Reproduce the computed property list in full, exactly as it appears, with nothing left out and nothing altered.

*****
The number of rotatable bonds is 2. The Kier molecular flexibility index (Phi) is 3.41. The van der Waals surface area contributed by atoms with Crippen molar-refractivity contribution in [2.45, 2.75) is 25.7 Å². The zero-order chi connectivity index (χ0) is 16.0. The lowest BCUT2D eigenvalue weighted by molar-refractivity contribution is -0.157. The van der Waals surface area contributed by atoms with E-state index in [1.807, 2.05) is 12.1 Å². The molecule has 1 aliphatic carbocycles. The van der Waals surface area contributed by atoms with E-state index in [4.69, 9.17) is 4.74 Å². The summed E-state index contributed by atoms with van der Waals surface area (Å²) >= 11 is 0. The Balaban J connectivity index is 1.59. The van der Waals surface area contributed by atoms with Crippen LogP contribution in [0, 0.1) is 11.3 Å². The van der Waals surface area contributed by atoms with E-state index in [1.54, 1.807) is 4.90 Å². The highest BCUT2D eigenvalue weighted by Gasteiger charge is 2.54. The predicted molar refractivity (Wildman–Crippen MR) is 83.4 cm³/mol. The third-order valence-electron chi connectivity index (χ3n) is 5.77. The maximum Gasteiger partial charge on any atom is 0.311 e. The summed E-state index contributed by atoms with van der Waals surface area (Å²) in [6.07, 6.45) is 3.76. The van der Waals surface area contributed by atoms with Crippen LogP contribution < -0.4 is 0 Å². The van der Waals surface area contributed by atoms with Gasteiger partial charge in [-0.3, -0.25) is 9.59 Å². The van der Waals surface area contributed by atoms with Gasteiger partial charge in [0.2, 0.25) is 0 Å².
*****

The number of rotatable bonds is 2. The Kier molecular flexibility index (Phi) is 3.41. The van der Waals surface area contributed by atoms with Crippen molar-refractivity contribution in [2.45, 2.75) is 25.7 Å². The zero-order chi connectivity index (χ0) is 16.0. The lowest BCUT2D eigenvalue weighted by molar-refractivity contribution is -0.157. The van der Waals surface area contributed by atoms with E-state index in [1.807, 2.05) is 12.1 Å². The molecule has 1 aliphatic carbocycles. The van der Waals surface area contributed by atoms with E-state index in [4.69, 9.17) is 4.74 Å². The summed E-state index contributed by atoms with van der Waals surface area (Å²) >= 11 is 0. The Balaban J connectivity index is 1.59. The van der Waals surface area contributed by atoms with Crippen LogP contribution in [0, 0.1) is 11.3 Å². The van der Waals surface area contributed by atoms with E-state index in [1.54, 1.807) is 4.90 Å². The highest BCUT2D eigenvalue weighted by Gasteiger charge is 2.54. The predicted molar refractivity (Wildman–Crippen MR) is 83.4 cm³/mol. The third-order valence-electron chi connectivity index (χ3n) is 5.77. The maximum Gasteiger partial charge on any atom is 0.311 e. The summed E-state index contributed by atoms with van der Waals surface area (Å²) in [6.07, 6.45) is 3.76. The van der Waals surface area contributed by atoms with Crippen LogP contribution < -0.4 is 0 Å². The van der Waals surface area contributed by atoms with Gasteiger partial charge in [-0.3, -0.25) is 9.59 Å². The van der Waals surface area contributed by atoms with Gasteiger partial charge in [0.2, 0.25) is 0 Å².